The drug is produced on an industrial scale in chemical factories inherited by the Assad government. It can be sold for around $10-$25 USD per pill. While most of the world’s Captagon production is in Syria, the primary destination of the pills is the Gulf states. Jordan, Lebanon, and Türkiye are also serving as important transit points for trafficking groups.
Security forces around the region intercept millions of pills each week. In June, the Royal Oman Police (ROP) seized more than 6 million pills of Captagon while arresting an international drug smuggling gang. In May, Saudi authorities stopped an attempt to smuggle nearly 1.4 million Captagon pills through the Jeddah port. Even last year, Jordanian authorities killed 30 drug smugglers in the first two months of the year and thwarted attempts to smuggle 16 million Captagon pills coming from Syria.
As security forces have stepped up raids and arrests in the region, drug trafficking groups have evolved in response. In Iraq, several militias under the umbrella of the Popular Mobilization Forces (PMF), such as Asa’ib Ahl al-Haq and Harakat Hezbollah al-Nujaba are trafficking the drug across the Iraqi-Syria border. The militias use PMF-marked vehicles and identification cards to evade detection through border crossings into Iraq. The drug trafficking trade in Iraq is particularly complex as corruption and complicity in the government complicate efforts by counter-narcotic authorities to perform properly. Experts believe that some of these factors are contributing to Iraq’s plunge toward becoming the next narco-state.
Captagon is not as well known in other regions of the world, yet. Regardless, the United States and the United Kingdom have expressed concerns over its production and distribution in Syria. Both countries recently imposed new sanctions on Syrians with connections to the drug trade and in December 2022, the U.S. introduced The Captagon Act which mandates U.S. agencies to target the illicit trade. As Syria was welcomed back to the Arab League in May despite the country’s shortcomings, it is highly unlikely that the production and distribution of Captagon will stop at the source. The most likely outcome will be to continue the status quo in hopes that security forces around the region can intercept the drug’s intended destination at the same time drug trafficking groups adopt new tactics in evading detection.
China’s New Anti-Espionage Laws
On July 1st, 2023, China’s revised counter-espionage law went into effect allowing the Chinese government more power to detain foreigners and travelers. This law, officially known as the Anti-Espionage Law, is the latest in a series of fifteen laws related to national security, in an effort to strengthen China’s security. However, this law has turned heads as many people suspect it could create new risks for foreign businesses, companies, and travelers.
Under this recent revision, the law expands the definition of espionage from covering state secrets and intelligence to any documents, data, or materials related to national security interests. The law, however, does not define the terms of national security and interests, allowing China significant leeway to investigate and prosecute foreign travelers and companies. On June 30th, the United States government sent out a warning regarding the new law stating that American and other foreign companies could face increased penalties from Chinese authorities for conducting regular business activities, which now risk being considered espionage.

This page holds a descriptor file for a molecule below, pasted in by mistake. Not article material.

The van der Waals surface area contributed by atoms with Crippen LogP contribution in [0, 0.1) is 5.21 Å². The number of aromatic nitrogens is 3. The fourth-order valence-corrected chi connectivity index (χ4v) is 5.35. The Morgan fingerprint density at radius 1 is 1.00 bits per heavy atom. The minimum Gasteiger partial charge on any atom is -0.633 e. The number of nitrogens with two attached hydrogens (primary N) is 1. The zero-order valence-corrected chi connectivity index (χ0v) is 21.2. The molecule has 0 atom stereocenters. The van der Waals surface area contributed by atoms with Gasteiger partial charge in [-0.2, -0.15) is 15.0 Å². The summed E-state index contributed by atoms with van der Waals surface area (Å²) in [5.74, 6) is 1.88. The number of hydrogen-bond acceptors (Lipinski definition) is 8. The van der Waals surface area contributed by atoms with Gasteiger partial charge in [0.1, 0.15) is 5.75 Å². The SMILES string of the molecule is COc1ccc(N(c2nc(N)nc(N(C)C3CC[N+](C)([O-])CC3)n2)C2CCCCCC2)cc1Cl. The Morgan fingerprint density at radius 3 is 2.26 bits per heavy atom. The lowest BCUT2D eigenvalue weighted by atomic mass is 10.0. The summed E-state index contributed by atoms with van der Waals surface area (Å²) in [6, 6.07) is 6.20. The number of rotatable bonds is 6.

Although China is notorious for arbitrary detentions and exit bans for travelers, this new law provides the country with more legal coverage and grounds to do so. The broad provisions of this law and its ambiguous scope could have significant implications for corporations and businesses in China. It has also created more uncertainty and legal risks for foreign journalists, academics, and researchers. Any kind of research documents, data, and materials could be considered relevant to China’s national security due to ambiguities in the law.
The revised law gives the state and local counterparts unprecedented power to enter and inspect electronic devices and facilities. Many experts fear that it will also enable the government to gather sensitive data from foreign corporations under the guise of preventing espionage. Some analysts also believe that topics related to COVID-19 and even attempt to collect or discuss accurate data on China’s pandemic death toll could fall under the revised law and be considered espionage or a threat to national security interests.
With these new revisions planting the seed for the investigation of foreign corporations, businesses with operations in China should examine and update their existing policies to address this new change. It is also important for businesses to have clear crisis management programs and processes in place and be prepared for unannounced visits by government officials. Businesses in China will need to perform continual risk assessments as the legal landscape in the country continues to evolve.
Presidential Election Results in Sierra Leone